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Thread: Auxiliary ground rod at pad mount

  1. #1
    Join Date
    May 2017
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    Kernersville NC USA
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    Auxiliary ground rod at pad mount

    Hello all,

    When I put the auxiliary rod at a pad mount, I always bring the #6 bare back in the ditch and irreversible it at the main GEC. Recently, I went and looked at an install where they ran a #6 thwn from the combiner at the pad through the pvc and then landed the other end in the MDP on the ground bar. They did drive a rod at the pad and split bolted the bare from the rod to the #6 thwn-2 in the combiner box and then sent it on. Is this legal to be done this way?

  2. #2
    Join Date
    May 2011
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    3,500
    First, what code cycle are you on? Only the 2014 code requires an 'auxiliary' electrode, and it's for an array and not usually anything that's just on a 'pad'. If you're not on the 2014 code then there are really no rules for what you bond such a rod to, and I would also say that driving an auxiliary rod will likely do more harm than good.

    Are you just concerned about the use of a split bolt or is there something else I'm not quite getting? It sounds like you're suggesting that you normally drive a rod at the pad but perhaps don't connect that rod to anything at the pad? In which case, I'd have to ask, what is the point of that? Probably a fuller description would help.

  3. #3
    Join Date
    Jun 2006
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    Quote Originally Posted by jaggedben View Post
    ...Probably a fuller description would help.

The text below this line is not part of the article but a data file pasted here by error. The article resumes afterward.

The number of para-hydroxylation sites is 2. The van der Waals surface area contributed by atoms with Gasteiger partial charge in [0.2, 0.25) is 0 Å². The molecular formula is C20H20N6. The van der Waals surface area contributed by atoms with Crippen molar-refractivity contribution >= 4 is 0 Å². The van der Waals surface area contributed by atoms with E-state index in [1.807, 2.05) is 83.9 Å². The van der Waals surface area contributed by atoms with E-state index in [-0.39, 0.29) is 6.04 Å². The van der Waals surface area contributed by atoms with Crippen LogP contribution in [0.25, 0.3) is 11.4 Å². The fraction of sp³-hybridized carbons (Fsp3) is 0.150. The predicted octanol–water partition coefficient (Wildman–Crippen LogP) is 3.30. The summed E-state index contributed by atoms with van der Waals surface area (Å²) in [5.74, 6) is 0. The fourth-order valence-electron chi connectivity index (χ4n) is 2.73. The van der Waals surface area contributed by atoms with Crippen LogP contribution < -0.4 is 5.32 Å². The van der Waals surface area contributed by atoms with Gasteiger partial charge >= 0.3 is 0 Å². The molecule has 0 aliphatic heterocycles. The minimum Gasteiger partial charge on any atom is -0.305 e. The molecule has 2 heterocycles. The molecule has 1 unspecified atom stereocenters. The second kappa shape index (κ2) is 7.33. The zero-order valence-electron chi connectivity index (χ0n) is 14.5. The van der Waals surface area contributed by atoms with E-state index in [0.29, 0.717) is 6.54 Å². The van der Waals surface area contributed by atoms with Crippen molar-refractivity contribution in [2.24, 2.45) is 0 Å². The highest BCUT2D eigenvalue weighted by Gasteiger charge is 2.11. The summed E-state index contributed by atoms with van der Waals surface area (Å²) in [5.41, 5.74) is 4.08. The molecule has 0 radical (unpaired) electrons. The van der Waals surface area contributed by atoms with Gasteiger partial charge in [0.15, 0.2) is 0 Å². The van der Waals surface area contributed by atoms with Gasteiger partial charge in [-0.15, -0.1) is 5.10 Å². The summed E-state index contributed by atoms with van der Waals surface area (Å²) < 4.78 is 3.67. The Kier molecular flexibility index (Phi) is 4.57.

+1
    I'll never get there. No matter where I go, I'm always here.

  4. #4
    Join Date
    May 2017
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    Kernersville NC USA
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    Update to issue

    Sorry for the the vagueness! Here is a fuller detail.

    I am using the 2014 code. When there is a PV array on a concrete pad, we drive an auxiliary ground rod at the pad. We then run a #6 bare from the array in the ditch and back to the home's main service. That #6 bare connected to the racking and then to the aux. ground and then ran back in the ditch and then irreversibly crimped to the home's main bare that is connected to the main GEC, therefore not creating a loop. So basically we have that #6 bare separate from the conductors in the ditch. I was wondering, is it legal to run a #6 thwn-2 back with the conductors in the conduit and land on the ground bar in the MDP instead of keeping it separated and connecting to the bare at the MDP's ground rods. I didn't think this was a problem, but wanted to get feedback on this.

    Hope this helps

  5. #5
    Join Date
    May 2011
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    As far as the code is concerned, 690.47(D) doesn't even require that the array GEC be run anywhere except between the array frame and the auxiliary electrode. So whether you run it in the ground or with the circuit conductors, either way that connection isn't required.